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Snakebite antivenom is a 120 years old invention based on polyclonal mixtures of antibodies purified from the blood of hyper-immunized animals. Knowledge on antibody recognition sites (epitopes) on snake venom proteins is limited, but may be used to provide molecular level explanations for antivenom cross-reactivity. In turn, this may help guide antivenom development by elucidating immunological biases in existing antivenoms. In this study, we have identified and characterized linear elements of B-cell epitopes from 870 pit viper venom protein sequences by employing a high-throughput methodology based on custom designed high-density peptide microarrays. By combining data on antibody-peptide interactions with multiple sequence alignments of homologous toxin sequences and protein modelling, we have determined linear elements of antibody binding sites for snake venom metalloproteases (SVMPs), phospholipases A2s (PLA2s), and snake venom serine proteases (SVSPs). The studied antivenom antibodies were found to recognize linear elements in each of the three enzymatic toxin families. In contrast to a similar study of elapid (non-enzymatic) neurotoxins, these enzymatic toxins were generally not recognized at the catalytic active site responsible for toxicity, but instead at other sites, of which some are known for allosteric inhibition or for interaction with the tissue target. Antibody recognition was found to be preserved for several minor variations in the protein sequences, although the antibody-toxin interactions could often be eliminated completely by substitution of a single residue. This finding is likely to have large implications for the cross-reactivity of the antivenom and indicate that multiple different antibodies are likely to be needed for targeting an entire group of toxins in these recognized sites.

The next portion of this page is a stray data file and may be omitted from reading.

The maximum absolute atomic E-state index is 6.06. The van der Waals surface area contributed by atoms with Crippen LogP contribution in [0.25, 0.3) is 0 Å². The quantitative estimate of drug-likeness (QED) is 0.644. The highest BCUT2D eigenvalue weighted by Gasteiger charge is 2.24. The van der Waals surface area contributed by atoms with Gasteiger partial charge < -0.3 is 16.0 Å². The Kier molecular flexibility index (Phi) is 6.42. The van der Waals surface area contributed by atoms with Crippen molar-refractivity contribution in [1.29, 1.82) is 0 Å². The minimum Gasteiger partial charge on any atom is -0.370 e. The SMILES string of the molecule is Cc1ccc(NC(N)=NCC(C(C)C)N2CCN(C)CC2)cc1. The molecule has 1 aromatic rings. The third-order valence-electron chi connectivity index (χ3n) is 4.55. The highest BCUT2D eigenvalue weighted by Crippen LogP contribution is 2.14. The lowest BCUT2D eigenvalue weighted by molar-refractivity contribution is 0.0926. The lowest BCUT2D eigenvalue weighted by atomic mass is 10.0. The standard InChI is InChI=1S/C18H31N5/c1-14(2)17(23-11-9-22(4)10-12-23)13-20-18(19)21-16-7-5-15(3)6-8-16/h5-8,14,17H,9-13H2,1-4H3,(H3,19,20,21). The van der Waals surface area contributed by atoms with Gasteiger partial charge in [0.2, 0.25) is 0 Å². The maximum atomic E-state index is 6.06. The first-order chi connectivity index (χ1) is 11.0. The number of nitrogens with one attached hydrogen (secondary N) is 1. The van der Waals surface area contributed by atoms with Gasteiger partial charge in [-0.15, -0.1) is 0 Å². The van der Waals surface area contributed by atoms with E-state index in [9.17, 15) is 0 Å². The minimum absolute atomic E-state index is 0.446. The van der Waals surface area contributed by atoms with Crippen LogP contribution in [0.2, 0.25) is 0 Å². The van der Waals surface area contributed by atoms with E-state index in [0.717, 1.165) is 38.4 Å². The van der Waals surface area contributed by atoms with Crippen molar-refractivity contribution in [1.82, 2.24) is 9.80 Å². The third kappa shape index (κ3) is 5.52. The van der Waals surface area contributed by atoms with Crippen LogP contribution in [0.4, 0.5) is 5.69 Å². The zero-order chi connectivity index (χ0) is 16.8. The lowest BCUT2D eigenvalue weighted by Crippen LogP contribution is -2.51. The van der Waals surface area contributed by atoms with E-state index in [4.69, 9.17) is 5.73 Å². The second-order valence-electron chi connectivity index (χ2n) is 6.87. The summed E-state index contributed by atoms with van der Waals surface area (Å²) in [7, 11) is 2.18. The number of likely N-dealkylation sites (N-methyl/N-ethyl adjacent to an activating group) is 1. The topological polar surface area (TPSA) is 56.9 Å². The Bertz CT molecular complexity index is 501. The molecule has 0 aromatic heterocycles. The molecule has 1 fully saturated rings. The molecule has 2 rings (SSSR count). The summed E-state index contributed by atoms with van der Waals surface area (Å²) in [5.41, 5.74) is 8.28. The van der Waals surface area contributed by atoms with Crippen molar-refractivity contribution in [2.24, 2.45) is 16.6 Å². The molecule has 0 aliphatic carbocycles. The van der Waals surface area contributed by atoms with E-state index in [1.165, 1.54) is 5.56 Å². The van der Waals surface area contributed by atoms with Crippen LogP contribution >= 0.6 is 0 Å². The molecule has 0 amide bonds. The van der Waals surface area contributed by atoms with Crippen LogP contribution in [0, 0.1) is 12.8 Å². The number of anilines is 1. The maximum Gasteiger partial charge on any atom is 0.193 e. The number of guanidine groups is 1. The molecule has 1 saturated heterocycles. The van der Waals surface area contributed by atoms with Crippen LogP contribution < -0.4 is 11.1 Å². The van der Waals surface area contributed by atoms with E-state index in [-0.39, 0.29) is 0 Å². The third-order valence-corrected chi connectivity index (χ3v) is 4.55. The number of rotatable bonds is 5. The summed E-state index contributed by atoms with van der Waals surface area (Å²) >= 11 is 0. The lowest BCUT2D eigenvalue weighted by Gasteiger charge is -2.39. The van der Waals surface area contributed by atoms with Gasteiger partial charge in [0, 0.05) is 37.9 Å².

Citation

Mikael Engmark, Bruno Lomonte, José María Gutiérrez, Andreas H Laustsen, Federico De Masi, Mikael R Andersen, Ole Lund. Cross-recognition of a pit viper (Crotalinae) polyspecific antivenom explored through high-density peptide microarray epitope mapping. PLoS neglected tropical diseases. 2017 Jul;11(7):e0005768

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PMID: 28708892

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